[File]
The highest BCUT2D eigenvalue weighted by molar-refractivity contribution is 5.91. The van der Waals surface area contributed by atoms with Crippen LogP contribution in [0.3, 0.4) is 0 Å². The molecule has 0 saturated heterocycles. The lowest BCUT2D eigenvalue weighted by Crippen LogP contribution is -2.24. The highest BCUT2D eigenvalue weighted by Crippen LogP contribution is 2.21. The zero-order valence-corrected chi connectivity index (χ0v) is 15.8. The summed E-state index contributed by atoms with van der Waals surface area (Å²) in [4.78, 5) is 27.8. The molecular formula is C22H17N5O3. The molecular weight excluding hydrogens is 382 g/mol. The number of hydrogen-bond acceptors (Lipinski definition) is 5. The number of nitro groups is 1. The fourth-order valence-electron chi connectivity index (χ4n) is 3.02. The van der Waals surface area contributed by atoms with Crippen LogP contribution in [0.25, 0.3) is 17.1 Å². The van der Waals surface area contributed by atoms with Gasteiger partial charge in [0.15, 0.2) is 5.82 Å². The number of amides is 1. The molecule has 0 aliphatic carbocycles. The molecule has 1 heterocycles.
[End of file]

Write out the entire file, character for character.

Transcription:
The highest BCUT2D eigenvalue weighted by molar-refractivity contribution is 5.91. The van der Waals surface area contributed by atoms with Crippen LogP contribution in [0.3, 0.4) is 0 Å². The molecule has 0 saturated heterocycles. The lowest BCUT2D eigenvalue weighted by Crippen LogP contribution is -2.24. The highest BCUT2D eigenvalue weighted by Crippen LogP contribution is 2.21. The zero-order valence-corrected chi connectivity index (χ0v) is 15.8. The summed E-state index contributed by atoms with van der Waals surface area (Å²) in [4.78, 5) is 27.8. The molecular formula is C22H17N5O3. The molecular weight excluding hydrogens is 382 g/mol. The number of hydrogen-bond acceptors (Lipinski definition) is 5. The number of nitro groups is 1. The fourth-order valence-electron chi connectivity index (χ4n) is 3.02. The van der Waals surface area contributed by atoms with Crippen LogP contribution in [0.25, 0.3) is 17.1 Å². The van der Waals surface area contributed by atoms with Gasteiger partial charge in [0.15, 0.2) is 5.82 Å². The number of amides is 1. The molecule has 0 aliphatic carbocycles. The molecule has 1 heterocycles.